[Space] Amateur Radio and Balloons

Mikolaj Habryn dichro at rcpt.to
Thu Dec 24 17:49:43 UTC 2009

Hi Ed! There's some really intriguing labels on that map's pushpins -
totalPumpseconds and ballastmode? Are you already doing buoyancy

On Thu, Dec 24, 2009 at 5:28 AM, Ed Moore <eam52 at cam.ac.uk> wrote:
> Hi All,
> Just by way of introduction, I thought I'd throw a brief comment upon some of the minutes of the meeting that you put up on your wiki.
> Specifically:
>    * HF ham stuff can reach a long way but takes lots of power
> with good enough buoyancy control, could dip down to 3g altitudes,
> download, re-ascend
> To share some of our experiences: we're legally limited to 10mW radios on the 434Mhz (70cm) amateur radio band in the UK. This is to say, they are 'license free' and intended for use in car key remotes and so on. It's annoying and a bit unenlightened, but it's not going to change any time soon, so we live with it. The last launch, using the 10mW 434Mhz modules that UKHAS now use as standard (radiometrix NTX2) had the following flight profile:
> http://spacenear.us/tracker/
> All of the data comes from the 10mW telemetry link. It's modulated at 50 baud, using the amateur radio standard RTTY. It transmits all the useful housekeeping data (lat/long/alt, temps, voltages, whatever) roughly every 10s. The ground stations were off the shelf amateur radio equipment (the Yaesu 817 being a particular favourite), With a yagi antenna for when it goes long range.

That is neat - did you have people in france take over tracking, or
were you doing everything from the UK?

> By way of contrast, my 3G USB dongle consumes about 2-2.5W, and it's reception is obviously dependant on local infrastructure.
> So I guess I would say not to write off ham radio stuff too early - you can do a lot with 10mW!

A number of people here have radio operator licenses (and I'm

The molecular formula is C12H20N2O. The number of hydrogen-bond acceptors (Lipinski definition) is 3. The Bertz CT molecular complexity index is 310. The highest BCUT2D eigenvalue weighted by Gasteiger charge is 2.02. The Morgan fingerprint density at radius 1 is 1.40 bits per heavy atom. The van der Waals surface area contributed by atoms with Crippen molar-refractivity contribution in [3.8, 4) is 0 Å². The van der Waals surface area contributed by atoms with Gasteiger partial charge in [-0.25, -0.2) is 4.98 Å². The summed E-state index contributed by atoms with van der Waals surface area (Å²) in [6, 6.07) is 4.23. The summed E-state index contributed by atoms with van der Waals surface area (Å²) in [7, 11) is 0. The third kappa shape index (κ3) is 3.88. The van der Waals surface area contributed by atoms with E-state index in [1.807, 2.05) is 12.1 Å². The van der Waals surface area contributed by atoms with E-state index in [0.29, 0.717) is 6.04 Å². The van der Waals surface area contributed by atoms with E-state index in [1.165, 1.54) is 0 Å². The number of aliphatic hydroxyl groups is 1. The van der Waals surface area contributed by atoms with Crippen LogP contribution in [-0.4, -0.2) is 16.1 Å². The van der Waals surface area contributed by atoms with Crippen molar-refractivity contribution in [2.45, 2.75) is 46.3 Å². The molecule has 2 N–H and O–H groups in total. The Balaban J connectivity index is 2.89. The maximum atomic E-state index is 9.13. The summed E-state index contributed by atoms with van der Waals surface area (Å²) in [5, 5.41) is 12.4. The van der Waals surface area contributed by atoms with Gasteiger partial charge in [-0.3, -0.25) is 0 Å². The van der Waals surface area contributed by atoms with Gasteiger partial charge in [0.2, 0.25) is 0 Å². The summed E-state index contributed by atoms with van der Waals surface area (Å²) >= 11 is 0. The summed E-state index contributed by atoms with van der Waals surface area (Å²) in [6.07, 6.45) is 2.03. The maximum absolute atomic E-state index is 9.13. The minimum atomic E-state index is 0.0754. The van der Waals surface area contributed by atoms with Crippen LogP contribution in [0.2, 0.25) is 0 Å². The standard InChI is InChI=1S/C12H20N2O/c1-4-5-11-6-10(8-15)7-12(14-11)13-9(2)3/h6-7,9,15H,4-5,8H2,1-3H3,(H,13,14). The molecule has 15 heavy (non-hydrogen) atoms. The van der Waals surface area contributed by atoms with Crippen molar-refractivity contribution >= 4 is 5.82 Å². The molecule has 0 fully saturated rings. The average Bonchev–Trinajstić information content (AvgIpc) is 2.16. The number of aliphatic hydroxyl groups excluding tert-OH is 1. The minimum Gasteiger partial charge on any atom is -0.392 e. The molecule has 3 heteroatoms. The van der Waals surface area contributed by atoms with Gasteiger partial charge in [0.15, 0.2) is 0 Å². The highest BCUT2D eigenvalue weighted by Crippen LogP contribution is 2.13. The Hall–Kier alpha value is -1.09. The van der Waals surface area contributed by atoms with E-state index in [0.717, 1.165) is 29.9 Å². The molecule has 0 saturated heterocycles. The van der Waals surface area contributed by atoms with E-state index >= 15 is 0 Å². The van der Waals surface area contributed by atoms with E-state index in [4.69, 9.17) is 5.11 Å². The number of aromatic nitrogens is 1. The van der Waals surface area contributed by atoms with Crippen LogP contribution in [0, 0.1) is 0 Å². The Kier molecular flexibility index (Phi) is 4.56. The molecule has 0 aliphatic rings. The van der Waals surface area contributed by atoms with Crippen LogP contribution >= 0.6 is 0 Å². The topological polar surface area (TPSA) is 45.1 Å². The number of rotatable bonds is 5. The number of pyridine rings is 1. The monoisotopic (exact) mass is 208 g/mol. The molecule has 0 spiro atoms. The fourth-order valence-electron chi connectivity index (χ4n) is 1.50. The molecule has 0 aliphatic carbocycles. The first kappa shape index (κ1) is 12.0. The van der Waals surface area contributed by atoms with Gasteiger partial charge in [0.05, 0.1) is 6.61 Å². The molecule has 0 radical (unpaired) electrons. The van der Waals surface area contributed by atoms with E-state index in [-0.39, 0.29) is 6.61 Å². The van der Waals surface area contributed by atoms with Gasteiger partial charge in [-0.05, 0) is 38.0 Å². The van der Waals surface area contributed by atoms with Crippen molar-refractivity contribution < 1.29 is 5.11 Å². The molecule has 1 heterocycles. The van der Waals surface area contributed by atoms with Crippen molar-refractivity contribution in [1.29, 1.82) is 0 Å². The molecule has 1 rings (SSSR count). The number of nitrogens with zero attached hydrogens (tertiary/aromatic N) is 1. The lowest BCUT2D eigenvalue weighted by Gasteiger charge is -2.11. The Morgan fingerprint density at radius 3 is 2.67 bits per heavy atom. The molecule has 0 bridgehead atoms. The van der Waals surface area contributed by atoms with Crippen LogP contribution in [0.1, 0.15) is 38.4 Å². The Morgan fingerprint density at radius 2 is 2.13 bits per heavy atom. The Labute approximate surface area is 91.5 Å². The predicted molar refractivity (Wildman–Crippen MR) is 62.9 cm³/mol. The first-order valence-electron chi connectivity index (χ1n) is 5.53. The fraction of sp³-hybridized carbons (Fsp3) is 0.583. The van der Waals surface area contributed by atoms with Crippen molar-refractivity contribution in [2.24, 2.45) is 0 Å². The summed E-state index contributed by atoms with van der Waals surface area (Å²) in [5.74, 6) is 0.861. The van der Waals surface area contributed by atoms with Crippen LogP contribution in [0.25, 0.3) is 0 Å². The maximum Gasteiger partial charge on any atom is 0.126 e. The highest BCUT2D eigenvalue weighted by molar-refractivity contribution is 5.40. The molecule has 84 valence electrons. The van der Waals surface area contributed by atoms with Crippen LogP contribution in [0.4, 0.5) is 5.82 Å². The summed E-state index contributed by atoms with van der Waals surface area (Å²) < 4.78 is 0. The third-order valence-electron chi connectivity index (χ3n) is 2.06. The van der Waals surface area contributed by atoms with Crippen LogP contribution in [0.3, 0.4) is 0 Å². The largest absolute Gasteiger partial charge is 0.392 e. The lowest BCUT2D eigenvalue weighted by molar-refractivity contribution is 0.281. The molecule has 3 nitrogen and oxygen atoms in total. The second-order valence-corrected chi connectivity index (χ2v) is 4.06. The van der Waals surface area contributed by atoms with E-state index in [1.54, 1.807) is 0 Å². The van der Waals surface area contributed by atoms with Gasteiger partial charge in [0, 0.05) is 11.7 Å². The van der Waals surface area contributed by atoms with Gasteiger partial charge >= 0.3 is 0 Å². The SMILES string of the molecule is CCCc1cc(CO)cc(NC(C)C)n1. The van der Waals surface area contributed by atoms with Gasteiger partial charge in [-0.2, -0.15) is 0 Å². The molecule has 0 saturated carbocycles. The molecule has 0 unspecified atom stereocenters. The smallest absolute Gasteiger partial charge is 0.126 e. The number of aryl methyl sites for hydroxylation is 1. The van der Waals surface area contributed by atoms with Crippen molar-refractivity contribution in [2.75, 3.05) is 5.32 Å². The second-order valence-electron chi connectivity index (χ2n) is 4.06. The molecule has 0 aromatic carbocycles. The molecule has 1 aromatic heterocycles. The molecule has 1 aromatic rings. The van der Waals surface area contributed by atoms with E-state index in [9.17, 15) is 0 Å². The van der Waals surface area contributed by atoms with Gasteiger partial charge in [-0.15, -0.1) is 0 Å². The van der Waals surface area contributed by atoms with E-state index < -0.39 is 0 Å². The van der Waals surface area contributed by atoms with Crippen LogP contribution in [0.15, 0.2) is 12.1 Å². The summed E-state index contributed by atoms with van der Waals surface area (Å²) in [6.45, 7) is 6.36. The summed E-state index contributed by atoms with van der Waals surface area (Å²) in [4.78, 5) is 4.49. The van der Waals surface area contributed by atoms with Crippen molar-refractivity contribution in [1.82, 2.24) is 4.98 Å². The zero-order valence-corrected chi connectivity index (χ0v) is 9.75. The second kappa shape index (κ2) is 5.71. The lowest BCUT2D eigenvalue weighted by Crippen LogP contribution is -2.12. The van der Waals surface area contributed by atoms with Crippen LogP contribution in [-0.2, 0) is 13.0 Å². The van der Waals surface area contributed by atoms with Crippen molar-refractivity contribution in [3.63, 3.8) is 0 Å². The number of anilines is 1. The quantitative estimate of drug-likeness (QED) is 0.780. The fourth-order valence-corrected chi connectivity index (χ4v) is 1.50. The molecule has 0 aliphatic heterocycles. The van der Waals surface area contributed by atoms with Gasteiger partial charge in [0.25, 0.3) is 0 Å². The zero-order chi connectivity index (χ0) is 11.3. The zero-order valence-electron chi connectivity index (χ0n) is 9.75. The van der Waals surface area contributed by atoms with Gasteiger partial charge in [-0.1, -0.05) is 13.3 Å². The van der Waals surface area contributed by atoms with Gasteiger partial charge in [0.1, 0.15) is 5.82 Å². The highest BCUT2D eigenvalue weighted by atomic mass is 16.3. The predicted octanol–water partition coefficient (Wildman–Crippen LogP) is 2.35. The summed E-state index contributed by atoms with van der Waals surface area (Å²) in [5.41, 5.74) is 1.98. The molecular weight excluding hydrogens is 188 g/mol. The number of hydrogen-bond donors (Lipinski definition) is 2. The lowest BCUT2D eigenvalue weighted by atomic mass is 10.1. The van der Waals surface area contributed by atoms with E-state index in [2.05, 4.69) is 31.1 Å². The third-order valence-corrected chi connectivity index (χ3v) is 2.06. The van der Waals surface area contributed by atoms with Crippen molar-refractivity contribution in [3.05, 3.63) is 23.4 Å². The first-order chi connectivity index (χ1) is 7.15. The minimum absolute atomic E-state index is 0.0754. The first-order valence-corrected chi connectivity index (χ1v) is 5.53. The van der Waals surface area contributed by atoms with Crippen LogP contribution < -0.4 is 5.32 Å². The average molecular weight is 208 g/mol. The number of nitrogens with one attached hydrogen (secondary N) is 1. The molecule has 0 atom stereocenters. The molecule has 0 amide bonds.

intending to join them after the next hamcram in early January) to
allow transmission at higher power, but this conversation came up in
the context of image downloads. It seems using this kind of radio link
is the best option for telemetry, but getting bulk data (image/video)
back in real-time is harder (although I have wondered about 2.4 ghz
yagi mounted on a motorized telescope mount slaved to the GPS
co-ordinates that come back via radio).

>        - Ed
> P.S. Can I plug the #highaltitude channel on irc.freenode.net It's the UKHAS channel, lots of geeks, couple of the founders of London Hackspace, generally lots of like minded people.

Thanks! Also, the project list at the website in your sig sounds like
my research wishlist ;) Particularly intriguing - "Launching at this
altitude is much more efficient as air density is only around 1% of
its value at ground level, so much less energy is wasted by the rocket
in drag. The reduced pressure of the environment also allows further
expansion through the nozzle of the rocket motor, increasing the
thrust from a given motor." I wasn't really expecting the reduced drag
to make much difference to maximum ascent height, but the second point
is really interesting - have you been able to quantify the magnitude
of that effect?


> _______________________________________________________
> Ed Moore,  CU Spaceflight (and UKHAS)   eam52 at cam.ac.uk    +44 (0)7789 933271
> www.cuspaceflight.co.uk
> flickr.com/cuspaceflight
> vimeo.com/cuspaceflight
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